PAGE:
Author(s): Dennis JC, Coleman ES, Swyers SE, Moody SW, Wright JC,
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Abstract Many diabetic individuals develop anosmia but the mechanism(s) causing the dysfunction in the olfactory system is (are) unknown. Glial fibrillary acidic protein expression is reduced in diabetic retinopathy and is also reduced, with unknown consequences, in other brain regions of diabetic rats. We used immunohistochemistry and immunoblotting from untreated control and streptozotocin-induced type 1 (insulin dependent) diabetic rats to investigate main olfactory epithelial mitotic rate and glial fibrillary acidic protein expression in the lamina propria of the sensory epithelium and in the olfactory bulb. Numbers of bromodeoxyuridine-positive cells were significantly lower in the diabetic sensory epithelium compared to non-diabetic controls. Immunohistochemical observations suggested a qualitative difference in glial fibrillary acidic protein expression in both regions examined especially in the olfactory bulb external plexiform layer and the lamina propria. Immunoblot analysis confirmed that the diabetic olfactory bulb and lamina propria expressed less glial fibrillary acidic protein compared to the non-diabetic control group. The lower expression levels in the olfactory bulb external plexiform layer suggested by immunohistochemistry do not reflect a change in the number of astrocytes since the numbers of S100B(+) cells were not different between the two groups.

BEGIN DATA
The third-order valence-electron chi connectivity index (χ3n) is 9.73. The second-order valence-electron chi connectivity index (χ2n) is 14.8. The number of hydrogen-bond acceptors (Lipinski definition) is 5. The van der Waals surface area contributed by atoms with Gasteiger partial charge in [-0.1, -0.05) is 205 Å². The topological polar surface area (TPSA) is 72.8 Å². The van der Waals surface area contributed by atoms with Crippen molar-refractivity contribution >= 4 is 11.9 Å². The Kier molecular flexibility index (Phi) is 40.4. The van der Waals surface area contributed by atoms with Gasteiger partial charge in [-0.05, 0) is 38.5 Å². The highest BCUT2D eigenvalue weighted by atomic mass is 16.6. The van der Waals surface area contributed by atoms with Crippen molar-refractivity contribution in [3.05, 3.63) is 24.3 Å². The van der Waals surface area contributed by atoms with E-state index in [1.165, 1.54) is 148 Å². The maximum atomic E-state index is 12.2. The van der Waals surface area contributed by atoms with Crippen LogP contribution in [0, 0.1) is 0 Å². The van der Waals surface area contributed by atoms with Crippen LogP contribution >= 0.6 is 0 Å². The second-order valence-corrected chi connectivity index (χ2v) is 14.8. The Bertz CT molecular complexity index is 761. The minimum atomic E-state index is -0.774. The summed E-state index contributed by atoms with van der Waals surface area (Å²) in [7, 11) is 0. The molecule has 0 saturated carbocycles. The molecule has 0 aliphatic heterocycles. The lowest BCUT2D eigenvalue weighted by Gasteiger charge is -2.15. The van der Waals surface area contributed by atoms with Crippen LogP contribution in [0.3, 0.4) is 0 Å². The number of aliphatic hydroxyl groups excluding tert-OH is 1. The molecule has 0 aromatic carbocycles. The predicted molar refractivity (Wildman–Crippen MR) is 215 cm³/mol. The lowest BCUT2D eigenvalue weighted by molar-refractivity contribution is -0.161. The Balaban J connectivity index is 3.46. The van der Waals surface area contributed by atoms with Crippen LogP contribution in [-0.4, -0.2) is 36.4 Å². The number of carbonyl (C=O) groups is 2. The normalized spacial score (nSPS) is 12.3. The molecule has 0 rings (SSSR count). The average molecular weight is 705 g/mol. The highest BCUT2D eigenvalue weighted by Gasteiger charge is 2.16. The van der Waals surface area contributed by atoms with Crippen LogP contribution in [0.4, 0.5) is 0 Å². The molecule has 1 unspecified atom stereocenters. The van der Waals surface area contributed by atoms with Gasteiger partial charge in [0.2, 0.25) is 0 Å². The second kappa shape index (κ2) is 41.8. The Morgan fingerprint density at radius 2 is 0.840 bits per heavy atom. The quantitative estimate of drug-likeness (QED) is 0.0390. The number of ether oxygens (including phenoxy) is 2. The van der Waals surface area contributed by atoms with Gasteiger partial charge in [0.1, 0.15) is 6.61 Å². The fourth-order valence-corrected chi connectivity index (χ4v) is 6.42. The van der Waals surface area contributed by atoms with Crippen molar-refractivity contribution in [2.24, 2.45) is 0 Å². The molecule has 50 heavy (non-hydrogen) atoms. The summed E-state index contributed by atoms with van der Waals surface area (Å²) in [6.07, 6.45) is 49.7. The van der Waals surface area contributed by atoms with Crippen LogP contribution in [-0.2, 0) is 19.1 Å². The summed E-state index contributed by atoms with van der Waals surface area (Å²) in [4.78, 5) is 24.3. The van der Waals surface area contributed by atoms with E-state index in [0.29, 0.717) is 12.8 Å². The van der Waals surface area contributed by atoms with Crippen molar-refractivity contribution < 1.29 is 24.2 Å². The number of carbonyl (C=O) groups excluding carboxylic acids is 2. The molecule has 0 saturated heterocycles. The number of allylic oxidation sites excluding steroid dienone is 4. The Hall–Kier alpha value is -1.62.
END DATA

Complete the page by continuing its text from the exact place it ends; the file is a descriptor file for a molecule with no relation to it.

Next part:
This article was published in J Neurocytol
and referenced in Anatomy & Physiology: Current Research